- Is it possible that you entered your card number to... shall we say... verify your age online for any reason (won't go there) at any time? Some places where you might have to do that are kind of sketchy. I am not trying to say anything about you ... just that that is how people can get their numbers stolen sometimes.

    Hope that helps and you get your money back, despite the small amount it's still a scare and an inconvenience. While you're at it, look into more than just your card - you should get a full credit report and look into things going on under your name - hopefull you're not in for any nasty surprises.

    Best wishes.
     
  3. Inspector Lee macrumors 6502a

    Inspector Lee

    Joined:
    Jan 24, 2004
    Location:
    East Lansing, MI
    #3
    Might want to call one of the credit bureaus and put yourself on fraud alert if you've got plastic. I mean, who knows what other info of yours may be floating.

    Had to do that for my fraulein because people were calling up her credit companies and posing as her and trying to get info. Pretty scary.

    When it first happened, I was convinced it occurred at a pub down the street because she had just recently used the card there. However, we've now traced it back to an old out of town address (why information was being sent there I have no idea).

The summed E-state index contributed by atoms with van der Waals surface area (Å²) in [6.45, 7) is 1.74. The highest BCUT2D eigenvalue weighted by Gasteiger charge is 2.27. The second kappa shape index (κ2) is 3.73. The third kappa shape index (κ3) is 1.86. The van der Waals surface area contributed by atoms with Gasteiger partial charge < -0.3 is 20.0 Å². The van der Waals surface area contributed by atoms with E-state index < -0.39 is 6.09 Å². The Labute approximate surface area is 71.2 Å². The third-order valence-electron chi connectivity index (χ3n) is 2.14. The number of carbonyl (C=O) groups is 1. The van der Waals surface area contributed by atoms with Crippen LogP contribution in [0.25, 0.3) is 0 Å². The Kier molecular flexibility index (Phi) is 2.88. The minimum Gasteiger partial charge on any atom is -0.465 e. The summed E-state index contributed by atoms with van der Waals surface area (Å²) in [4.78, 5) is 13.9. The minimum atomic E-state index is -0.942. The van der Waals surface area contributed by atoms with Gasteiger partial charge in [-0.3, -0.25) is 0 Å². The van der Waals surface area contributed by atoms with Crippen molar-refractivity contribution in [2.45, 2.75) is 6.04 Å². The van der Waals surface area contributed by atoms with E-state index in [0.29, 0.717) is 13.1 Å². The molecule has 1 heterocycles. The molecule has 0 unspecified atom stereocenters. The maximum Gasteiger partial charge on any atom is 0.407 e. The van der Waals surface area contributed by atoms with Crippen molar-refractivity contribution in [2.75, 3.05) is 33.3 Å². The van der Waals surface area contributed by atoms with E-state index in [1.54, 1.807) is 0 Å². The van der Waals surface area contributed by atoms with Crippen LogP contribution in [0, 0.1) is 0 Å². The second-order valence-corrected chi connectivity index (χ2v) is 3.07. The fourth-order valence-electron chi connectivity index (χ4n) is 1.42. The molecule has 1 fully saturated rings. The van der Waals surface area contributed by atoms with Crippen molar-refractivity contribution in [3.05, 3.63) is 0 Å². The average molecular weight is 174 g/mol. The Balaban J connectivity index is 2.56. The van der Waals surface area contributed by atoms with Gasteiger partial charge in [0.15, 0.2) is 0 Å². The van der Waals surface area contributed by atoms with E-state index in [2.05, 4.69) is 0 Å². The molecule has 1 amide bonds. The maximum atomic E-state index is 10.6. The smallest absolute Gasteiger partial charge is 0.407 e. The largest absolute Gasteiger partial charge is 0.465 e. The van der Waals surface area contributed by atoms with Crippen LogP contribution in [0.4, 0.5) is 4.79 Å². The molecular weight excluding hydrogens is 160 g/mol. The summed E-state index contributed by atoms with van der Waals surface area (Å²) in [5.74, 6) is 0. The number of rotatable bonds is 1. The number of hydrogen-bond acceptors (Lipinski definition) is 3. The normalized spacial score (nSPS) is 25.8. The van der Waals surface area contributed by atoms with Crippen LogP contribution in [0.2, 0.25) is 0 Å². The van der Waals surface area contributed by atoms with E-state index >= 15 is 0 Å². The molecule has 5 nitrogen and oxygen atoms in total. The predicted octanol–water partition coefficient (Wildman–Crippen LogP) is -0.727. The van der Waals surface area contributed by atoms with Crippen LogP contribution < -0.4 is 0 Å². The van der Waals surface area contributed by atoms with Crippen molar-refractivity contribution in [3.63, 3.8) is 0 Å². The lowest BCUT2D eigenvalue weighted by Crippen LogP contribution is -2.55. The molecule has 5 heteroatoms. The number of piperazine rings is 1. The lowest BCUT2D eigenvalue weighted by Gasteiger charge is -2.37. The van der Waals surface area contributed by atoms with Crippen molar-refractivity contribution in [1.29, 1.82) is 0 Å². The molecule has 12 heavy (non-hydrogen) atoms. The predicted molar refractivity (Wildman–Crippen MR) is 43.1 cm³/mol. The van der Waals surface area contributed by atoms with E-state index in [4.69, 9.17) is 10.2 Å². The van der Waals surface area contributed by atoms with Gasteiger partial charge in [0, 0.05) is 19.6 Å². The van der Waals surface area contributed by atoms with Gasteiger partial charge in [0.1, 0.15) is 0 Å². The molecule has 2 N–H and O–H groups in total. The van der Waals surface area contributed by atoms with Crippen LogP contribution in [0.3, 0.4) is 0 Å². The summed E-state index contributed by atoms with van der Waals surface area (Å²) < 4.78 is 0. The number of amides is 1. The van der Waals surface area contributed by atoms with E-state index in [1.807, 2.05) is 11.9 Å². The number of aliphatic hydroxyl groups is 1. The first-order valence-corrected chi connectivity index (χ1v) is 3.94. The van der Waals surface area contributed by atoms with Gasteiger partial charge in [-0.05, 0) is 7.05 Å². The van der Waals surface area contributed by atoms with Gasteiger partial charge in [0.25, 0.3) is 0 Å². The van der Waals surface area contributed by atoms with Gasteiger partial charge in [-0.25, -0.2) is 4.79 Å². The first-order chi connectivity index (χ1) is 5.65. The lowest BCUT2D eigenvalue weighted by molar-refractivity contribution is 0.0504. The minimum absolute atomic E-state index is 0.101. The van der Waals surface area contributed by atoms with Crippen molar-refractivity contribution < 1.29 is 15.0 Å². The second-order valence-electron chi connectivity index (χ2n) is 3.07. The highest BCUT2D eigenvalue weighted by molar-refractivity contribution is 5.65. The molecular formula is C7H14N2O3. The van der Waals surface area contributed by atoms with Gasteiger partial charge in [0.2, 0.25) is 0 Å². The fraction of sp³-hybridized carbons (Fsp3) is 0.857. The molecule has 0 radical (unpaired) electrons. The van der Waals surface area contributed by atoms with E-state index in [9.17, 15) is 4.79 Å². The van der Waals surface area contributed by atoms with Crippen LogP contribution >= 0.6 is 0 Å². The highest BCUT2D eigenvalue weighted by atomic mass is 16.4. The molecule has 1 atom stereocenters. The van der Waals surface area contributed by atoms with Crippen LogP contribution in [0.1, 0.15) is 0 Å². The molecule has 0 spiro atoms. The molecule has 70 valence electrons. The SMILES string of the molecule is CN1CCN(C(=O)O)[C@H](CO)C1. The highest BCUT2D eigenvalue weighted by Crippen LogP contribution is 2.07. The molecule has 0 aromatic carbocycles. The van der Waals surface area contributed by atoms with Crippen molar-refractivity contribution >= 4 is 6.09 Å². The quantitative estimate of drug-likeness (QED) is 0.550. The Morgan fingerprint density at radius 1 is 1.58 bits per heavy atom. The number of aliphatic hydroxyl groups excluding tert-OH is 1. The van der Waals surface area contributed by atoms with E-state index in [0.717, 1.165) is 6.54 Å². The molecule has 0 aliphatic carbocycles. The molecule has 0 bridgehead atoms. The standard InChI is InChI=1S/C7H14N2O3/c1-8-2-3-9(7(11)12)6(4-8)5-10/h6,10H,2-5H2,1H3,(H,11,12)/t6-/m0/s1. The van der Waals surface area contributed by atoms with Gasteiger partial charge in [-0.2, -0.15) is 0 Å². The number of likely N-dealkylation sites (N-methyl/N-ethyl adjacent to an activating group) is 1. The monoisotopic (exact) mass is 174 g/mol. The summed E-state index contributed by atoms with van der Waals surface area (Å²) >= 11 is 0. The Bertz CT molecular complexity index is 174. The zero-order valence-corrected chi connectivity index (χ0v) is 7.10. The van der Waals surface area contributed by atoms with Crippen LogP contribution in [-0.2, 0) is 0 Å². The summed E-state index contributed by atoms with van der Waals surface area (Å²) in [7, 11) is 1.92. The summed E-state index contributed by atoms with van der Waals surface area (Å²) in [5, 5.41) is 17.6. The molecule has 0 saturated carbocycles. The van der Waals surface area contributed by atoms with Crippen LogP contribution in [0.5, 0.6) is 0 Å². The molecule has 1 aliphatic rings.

Nonetheless, the fraud alert will put a 90 day freeze on opening any lines of credit and will alert all bureaus and entities of your situation. As a side perk, you will get no pre-approved credit card forms in the mail for 2 years.

    Bottom line is you should go over any and all statements with a fine-toothed comb and run a credit check on yourself (it won't damage your score). What you have to be leery of is an account that has been opened that you are not even aware of.
     
  4. emw macrumors G4

    emw

    Joined:
    Aug 2, 2004
    #4
    Unfortunately, things like this don't help:

     
  5. strider42 macrumors 65816

    strider42

    Joined:
    Feb 1, 2002
    #5
    One of the big myths about identity theft is that it usually occurs fromt he internet. The internet is, in general, a much safer way to buy. No person ever handles your card, the transaction in encrypted in most cases. Buying from rpeutable websites, you should never have a problem.

    The vast majority of fraud and identity theft comes from people, either at stores you buy from (some plant scanners on or around their check stand so they can scan your card and steal info), or going through your trash. I read a great article on a guy who made a lot of money dumpster diving, piecing together people's info and then selling them to people. I shred everything that has to do with financials nowadays, credit card applications, bank statements, I do all my billing online. Its not even a hassle, its actually easier to deal with things online like this, and shredding only takes a moment.